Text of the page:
Military Wiki
Zuni (rocket)
Zuni unguided rocket.jpg
Type Air-to-surface rocket
Place of origin  United States
Service history
Used by United States military
Production history
Produced 1957-present
Weight 79.5 pounds (36.1 kg) (motor only)
Length 77 inches (2,000 mm)
Diameter 5 inches (130 mm)

Warhead various

Engine Solid-fuel rocket
5 miles (8.0 km)
Speed 1,615 miles per hour (2,599 km/h)

The Zuni is a 5.0 in (127.0 mm) unguided rocket deployed by the United States armed forces.[1] The rocket was developed for both air-to-air and air-to-ground operations. It can be used to carry various types of warheads, including chaff for countermeasures. It is usually fired from the LAU-10 rocket pod holding four rockets.


In the early 1950s, U.S. Navy engineers Naval Ordnance Test Station China Lake began to develop a new 12.7 cm unguided rocket to replace the High Velocity Aircraft Rocket.

An VA-113 A-4F launching Zunis during the Battle of Khe Sanh, 1968.

The Zuni 5-inch Folding-Fin Aircraft Rocket (FFAR), was designed as a modular system, to allow the use of different types of warheads and fuzes. One type of warhead was a proximity fuze, as the rocket was originally intended to be used as an air-to-air rocket. The Zuni was approved for production in 1957. A number of different launchers were tested for the Zuni, e.g. single launchers fitted to the AIM-9 Sidewinder launching rails of the Vought F-8 Crusader. However, four-tube LAU-10/A series pods became the most commonly used launcher.[2]

Operational History

Sailors aboard Forrestal battle a massive ordnance fire triggered by a Zuni rocket.

The Zuni was widely used in the ground-attack role during the Vietnam War. However, on 1 May 1967 during a sortie against Kep Airbase, North Vietnam, LCDR Theodore R. Swartz shot down a MiG-17 with Zuni rockets. This was the only MiG aircraft to be downed by a Douglas A-4 Skyhawk during the Vietnam War.[3] Lieutenant Commander Swartz received the Silver Star for his action.

In 1967, a Mk 32 Zuni rocket was responsible for a serious fire aboard the aircraft carrier USS Forrestal (CV-59), which led to the loss of 134 lives. A Mk32 was also responsible for a 1969 fire on the aircraft carrier USS Enterprise (CVN-65), leading to the loss of 27 lives and saw 314 more injured. Fifteen aircraft were destroyed.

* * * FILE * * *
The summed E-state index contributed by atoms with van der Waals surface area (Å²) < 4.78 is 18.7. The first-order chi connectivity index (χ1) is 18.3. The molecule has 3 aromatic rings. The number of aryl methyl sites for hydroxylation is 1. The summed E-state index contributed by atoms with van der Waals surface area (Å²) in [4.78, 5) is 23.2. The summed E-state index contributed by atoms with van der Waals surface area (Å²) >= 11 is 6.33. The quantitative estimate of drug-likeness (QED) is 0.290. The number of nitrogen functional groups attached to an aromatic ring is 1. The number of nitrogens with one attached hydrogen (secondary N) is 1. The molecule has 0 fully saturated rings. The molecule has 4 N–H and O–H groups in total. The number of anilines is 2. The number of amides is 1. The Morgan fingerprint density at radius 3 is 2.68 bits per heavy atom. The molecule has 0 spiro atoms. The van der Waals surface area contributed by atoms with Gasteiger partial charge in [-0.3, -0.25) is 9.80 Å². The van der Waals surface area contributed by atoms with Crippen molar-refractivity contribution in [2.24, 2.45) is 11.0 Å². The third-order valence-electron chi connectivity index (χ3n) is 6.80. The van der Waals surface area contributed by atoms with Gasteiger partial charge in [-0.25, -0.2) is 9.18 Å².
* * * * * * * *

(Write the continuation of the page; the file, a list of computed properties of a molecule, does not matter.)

Student use

The Australian Government has donated its Zuni rockets to the Australian Space Research Institute (ASRI) and they are used for student experiments which are launched from the Woomera launching range. Every year a few Zunis are launched there.

ASRI has also designed and constructed custom nosecones and payload recovery mechanisms for the Zuni. With a payload of 20 kg, the Zuni has an approximate range of 5.9 km, which it attains in about 40 seconds, experiencing 55 g and 491 m/s (Mach 1.4) during the flight.

Laser Guided Zuni Rocket

The 5" Laser Guided Zuni Rocket is a precision weapon and an upgrade to the unguided 5" Zuni rocket. The North American division of MBDA is the only manufacturer of the Laser Guided Zuni Rocket [4] similar to the Advanced Precision Kill Weapon System upgrade to the Hydra 70 system.[5] The Laser Guided Zuni Rocket is composed of the new WGU-58/B Guidance and Control Section that is attached to the front end of an unguided Zuni rocket and warhead. The weapon requires semi-active laser energy to guide to a precise target.[6] The Laser Guided Zuni Rocket is on the U.S. Marine Corps Aviation Weapons Roadmap and Plan[5] and is compatible with any aircraft that is cleared to carry unguided Zunis in a 4-place LAU-10 Launcher, including AV-8B Harriers, F/A-18 Hornets, AH-1 Cobra Helicopters and P-3 Orion aircraft.[4] The precision weapon fits in the same launcher as unguided Zunis and requires only a 28V firing pulse and a semi active laser designator. The weapon was developed under a Cooperative Research and Development Agreement (CRADA) with the Weapons Division of the U.S. Navy's Air Warfare Center in China Lake, California (NAWC WD).[7] In 2009, the Laser Guided Zuni Rocket was successfully tested against both a stationary and moving targets.[8] The weapon successfully underwent a live fire warhead test flight in September, 2010.[9]


  • Grossnick, R. and Armstrong W.J. (1997). United States Naval Aviation, 1910-1995. Naval Historical Center. ISBN 0-16-049124-X. 

External links

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